Science & Environment

Africa 'witnessing birth of a new ocean'

Image caption A 60km crack opened in Ethiopia in 2005 and has been expanding ever since

Africa is witnessing the birth of a new ocean, according to scientists at the Royal Society.

Geologists working in the remote Afar region of Ethiopia say the ocean will eventually split the African continent in two, though it will take about 10 million years.

Lead researcher Tim Wright who is presenting the research at the Royal Society's Summer Exhibition, described the events as "truly incredible".

Used to understanding changes in the planet on timescales of millions of years, the international team of scientists including Dr Wright have seen amazing changes in Afar in the past five years, where the continent is cracking open, quite literally underneath their feet.

In 2005, a 60km long stretch of the earth opened up to a width of eight metres over a period of just ten days.

Hot, molten rock from deep within the Earth is trickling to the surface and creating the split.

Underground eruptions are still continuing and, ultimately, the horn of Africa will fall away and a new ocean will form.

'A smaller Africa'

Dr James Hammond, a seismologist from the University of Bristol - who has been working in Afar - says that parts of the region are below sea level and the ocean is only cut off by about a 20-metre block of land in Eritrea.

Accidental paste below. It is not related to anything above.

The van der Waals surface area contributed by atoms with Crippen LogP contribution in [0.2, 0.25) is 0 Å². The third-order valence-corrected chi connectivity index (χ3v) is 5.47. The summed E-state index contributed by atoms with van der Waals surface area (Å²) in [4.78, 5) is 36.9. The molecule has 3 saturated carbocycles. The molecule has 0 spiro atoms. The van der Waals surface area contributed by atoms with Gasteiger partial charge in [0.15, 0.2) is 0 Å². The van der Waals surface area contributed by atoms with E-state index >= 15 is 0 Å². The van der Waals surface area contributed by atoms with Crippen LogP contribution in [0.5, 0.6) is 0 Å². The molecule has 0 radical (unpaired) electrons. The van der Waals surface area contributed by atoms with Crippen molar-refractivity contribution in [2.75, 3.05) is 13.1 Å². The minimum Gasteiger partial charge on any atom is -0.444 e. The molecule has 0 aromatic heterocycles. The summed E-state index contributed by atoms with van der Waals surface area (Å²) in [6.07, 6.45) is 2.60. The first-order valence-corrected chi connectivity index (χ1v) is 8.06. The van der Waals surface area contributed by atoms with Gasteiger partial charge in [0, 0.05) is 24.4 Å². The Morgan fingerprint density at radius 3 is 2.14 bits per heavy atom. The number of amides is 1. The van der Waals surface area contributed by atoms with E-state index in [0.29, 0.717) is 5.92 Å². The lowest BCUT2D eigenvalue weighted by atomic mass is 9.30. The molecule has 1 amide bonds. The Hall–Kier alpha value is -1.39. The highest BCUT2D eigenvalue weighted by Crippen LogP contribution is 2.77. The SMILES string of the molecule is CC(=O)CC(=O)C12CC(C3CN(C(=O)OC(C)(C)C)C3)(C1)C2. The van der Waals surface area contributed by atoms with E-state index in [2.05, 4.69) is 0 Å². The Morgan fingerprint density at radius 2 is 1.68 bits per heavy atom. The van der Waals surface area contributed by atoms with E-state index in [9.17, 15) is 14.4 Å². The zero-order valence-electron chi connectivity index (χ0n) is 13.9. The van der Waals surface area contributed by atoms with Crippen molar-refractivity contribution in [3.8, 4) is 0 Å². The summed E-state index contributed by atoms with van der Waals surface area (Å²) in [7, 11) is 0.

"Eventually this will drift apart," he told the BBC World Service. "The sea will flood in and will start to create this new ocean.

"It will pull apart, sink down deeper and deeper and eventually... parts of southern Ethiopia, Somalia will drift off, create a new island, and we'll have a smaller Africa and a very big island that floats out into the Indian Ocean."

The researchers say that they are extremely lucky to be able to witness the birth of this ocean as the process is normally hidden beneath the seas.

The team hope to conduct experiments in the area that will help understand how the surface of the Earth is shaped.

They believe that the information they glean from observing the shaping of the Earth will help scientists better understand natural hazards such as earthquakes and volcanic eruptions.

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